Ouidah – Benin’s Route of Slaves
Explore a tragic history on foot in Ouidah
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It’s not often you travel to forget, but those were the rules then if not now. Then – two centuries ago – slaves destined for the New World were led along a sandy four kilometre track from their cells in the fortazela São João Baptista de Ajudá, the fort of Saint John the Baptist of Ouidah, by way of a Tree of Forgetfulness to waiting ships. Today the ships have gone, but the memory remains.
I have mixed emotions at being here. It feels right to learn more about the transatlantic slave trade from one of its largest ports of operation, yet coming from a nation that did so much to instigate it is troubling. British maps of the period label each section of West Africa’s shoreline with its most common commodity: Grain Coast, Ivory Coast, Gold Coast, Slave Coast, as if were nothing more than a well-stocked supermarket ripe for looting.
Every major European nation became involved, from the Danes and Swedes to the Dutch, Belgians, French and Spanish. Benin’s route of slaves is the result of the Portuguese need for cheap (in other words, free) labour in their Brazilian colony. The flag of Portugal hung limply from Ouidah’s small fort while the rest of Benin was known as the French colony of Dahomey.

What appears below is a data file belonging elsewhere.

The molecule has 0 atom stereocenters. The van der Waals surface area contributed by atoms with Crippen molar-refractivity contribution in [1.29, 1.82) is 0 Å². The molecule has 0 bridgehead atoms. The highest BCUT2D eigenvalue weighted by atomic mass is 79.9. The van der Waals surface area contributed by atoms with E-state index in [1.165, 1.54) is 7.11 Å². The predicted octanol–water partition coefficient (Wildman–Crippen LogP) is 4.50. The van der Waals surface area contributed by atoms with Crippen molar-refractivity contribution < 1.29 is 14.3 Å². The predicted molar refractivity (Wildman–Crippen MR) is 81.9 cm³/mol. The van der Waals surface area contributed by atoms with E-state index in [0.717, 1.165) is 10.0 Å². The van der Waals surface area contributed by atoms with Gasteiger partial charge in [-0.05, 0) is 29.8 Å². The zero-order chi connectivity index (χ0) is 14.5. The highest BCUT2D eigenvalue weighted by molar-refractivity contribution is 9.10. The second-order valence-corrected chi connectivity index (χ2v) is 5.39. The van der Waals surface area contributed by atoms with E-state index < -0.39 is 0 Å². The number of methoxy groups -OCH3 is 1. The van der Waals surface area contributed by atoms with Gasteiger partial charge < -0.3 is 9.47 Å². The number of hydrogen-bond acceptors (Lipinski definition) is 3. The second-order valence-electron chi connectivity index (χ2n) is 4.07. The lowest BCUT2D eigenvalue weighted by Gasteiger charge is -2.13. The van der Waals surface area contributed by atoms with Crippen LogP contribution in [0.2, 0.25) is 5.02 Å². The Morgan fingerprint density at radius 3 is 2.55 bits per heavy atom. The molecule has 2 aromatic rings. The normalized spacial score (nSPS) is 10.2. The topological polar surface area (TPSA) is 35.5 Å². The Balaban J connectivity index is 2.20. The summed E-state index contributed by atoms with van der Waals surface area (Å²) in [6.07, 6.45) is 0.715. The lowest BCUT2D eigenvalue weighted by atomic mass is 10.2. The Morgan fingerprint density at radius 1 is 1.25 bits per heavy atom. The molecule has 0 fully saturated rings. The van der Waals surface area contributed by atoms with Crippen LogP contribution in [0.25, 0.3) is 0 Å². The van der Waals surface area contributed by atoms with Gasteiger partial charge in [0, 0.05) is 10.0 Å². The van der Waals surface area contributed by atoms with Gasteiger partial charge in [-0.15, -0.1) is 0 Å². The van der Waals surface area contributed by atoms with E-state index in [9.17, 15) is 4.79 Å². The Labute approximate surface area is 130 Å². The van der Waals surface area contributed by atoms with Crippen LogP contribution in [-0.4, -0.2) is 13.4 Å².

Looking more akin to a high-end tropical villa than a colonial stronghold, its thick whitewashed walls, red corrugated zinc roofing and grand stairways align around a dusty courtyard. It’s baking hot even in the early morning, and all rather forlorn now the empires have come and gone. I’m the only visitor.
At the gates of the fort the gingerbread-coloured sands are thick with the tyre-treads of the zemidjan motorcycle taxis that run frequently and cheaply to the Atlantic waves. But it seems right to walk Benin’s route of slaves.
Statues, large modern concrete forms of arch-backed chameleons, curly-tailed lions and triple-headed men, line the route. They commemorate the first festival of voodoo culture in 1992. It was in this small strip of West Africa that voodoo religion developed. It was the slaves that left these beaches that transferred it to the islands of the Caribbean where it is now mostly associated. A low ancient voodoo temple filled with coiled pythons stands opposite the much grander Roman Catholic basilica. Religion remains important here and close to the surface of everyday life in a way that doesn’t happen back home.
Amid the statues is a much older site of unofficial pilgrimage, the Tree of Forgetfulness. As part of their passage to the Atlantic, slaves would be forced to circle the tree, a symbolic way to forget being free, forget being an elder or a traditional healer, and forget your family, your parents, your children, your sisters and brothers. The walk was dehumanising in the truest of senses. They became an object, to be shipped, bought and sold as another saw fit. Around 12.5 million people were shipped from African shores in this way – a trade that continues to have repercussions across the globe.
Beyond the statues and the Tree of Forgetfulness is a modern arch that rises from the beach front. Local men and women lay out souvenirs and voodoo trinkets in front of it on the sand, their backs facing the ocean. This is the Door of No Return, loaded with symbolism, from its colours echoing the sand to the metalwork castings shaped into human legs supporting cannon – the goods sometimes exchanged for those sold at the second-largest slave port of the Atlantic trade.